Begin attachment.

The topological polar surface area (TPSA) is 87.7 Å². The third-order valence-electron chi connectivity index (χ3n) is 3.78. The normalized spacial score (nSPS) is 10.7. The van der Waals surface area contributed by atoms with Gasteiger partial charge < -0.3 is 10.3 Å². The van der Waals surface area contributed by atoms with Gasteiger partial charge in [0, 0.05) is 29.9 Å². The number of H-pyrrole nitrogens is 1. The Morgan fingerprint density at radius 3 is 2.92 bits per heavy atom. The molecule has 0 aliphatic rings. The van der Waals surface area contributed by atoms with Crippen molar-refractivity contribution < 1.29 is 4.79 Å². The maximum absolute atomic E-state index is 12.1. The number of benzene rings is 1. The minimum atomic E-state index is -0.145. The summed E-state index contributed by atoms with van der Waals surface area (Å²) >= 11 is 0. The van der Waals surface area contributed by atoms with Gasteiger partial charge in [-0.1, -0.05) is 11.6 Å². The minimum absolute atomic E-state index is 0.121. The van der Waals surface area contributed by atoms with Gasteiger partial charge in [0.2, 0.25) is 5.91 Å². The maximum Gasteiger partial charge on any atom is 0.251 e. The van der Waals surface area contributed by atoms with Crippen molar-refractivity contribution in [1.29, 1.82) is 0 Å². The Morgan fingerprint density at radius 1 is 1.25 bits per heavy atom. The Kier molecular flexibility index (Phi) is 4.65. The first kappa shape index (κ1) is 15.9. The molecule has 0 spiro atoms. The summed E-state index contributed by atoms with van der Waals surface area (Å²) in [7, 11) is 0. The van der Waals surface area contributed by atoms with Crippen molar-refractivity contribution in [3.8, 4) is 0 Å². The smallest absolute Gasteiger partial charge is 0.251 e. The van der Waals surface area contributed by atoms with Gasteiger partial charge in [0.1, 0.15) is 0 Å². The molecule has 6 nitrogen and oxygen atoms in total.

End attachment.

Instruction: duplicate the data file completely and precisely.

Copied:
The topological polar surface area (TPSA) is 87.7 Å². The third-order valence-electron chi connectivity index (χ3n) is 3.78. The normalized spacial score (nSPS) is 10.7. The van der Waals surface area contributed by atoms with Gasteiger partial charge < -0.3 is 10.3 Å². The van der Waals surface area contributed by atoms with Gasteiger partial charge in [0, 0.05) is 29.9 Å². The number of H-pyrrole nitrogens is 1. The Morgan fingerprint density at radius 3 is 2.92 bits per heavy atom. The molecule has 0 aliphatic rings. The van der Waals surface area contributed by atoms with Crippen molar-refractivity contribution < 1.29 is 4.79 Å². The maximum absolute atomic E-state index is 12.1. The number of benzene rings is 1. The minimum atomic E-state index is -0.145. The summed E-state index contributed by atoms with van der Waals surface area (Å²) >= 11 is 0. The van der Waals surface area contributed by atoms with Gasteiger partial charge in [-0.1, -0.05) is 11.6 Å². The minimum absolute atomic E-state index is 0.121. The van der Waals surface area contributed by atoms with Gasteiger partial charge in [0.2, 0.25) is 5.91 Å². The maximum Gasteiger partial charge on any atom is 0.251 e. The van der Waals surface area contributed by atoms with Crippen molar-refractivity contribution in [1.29, 1.82) is 0 Å². The Morgan fingerprint density at radius 1 is 1.25 bits per heavy atom. The Kier molecular flexibility index (Phi) is 4.65. The first kappa shape index (κ1) is 15.9. The molecule has 0 spiro atoms. The summed E-state index contributed by atoms with van der Waals surface area (Å²) in [7, 11) is 0. The van der Waals surface area contributed by atoms with Crippen molar-refractivity contribution in [3.8, 4) is 0 Å². The smallest absolute Gasteiger partial charge is 0.251 e. The van der Waals surface area contributed by atoms with Gasteiger partial charge in [0.1, 0.15) is 0 Å². The molecule has 6 nitrogen and oxygen atoms in total.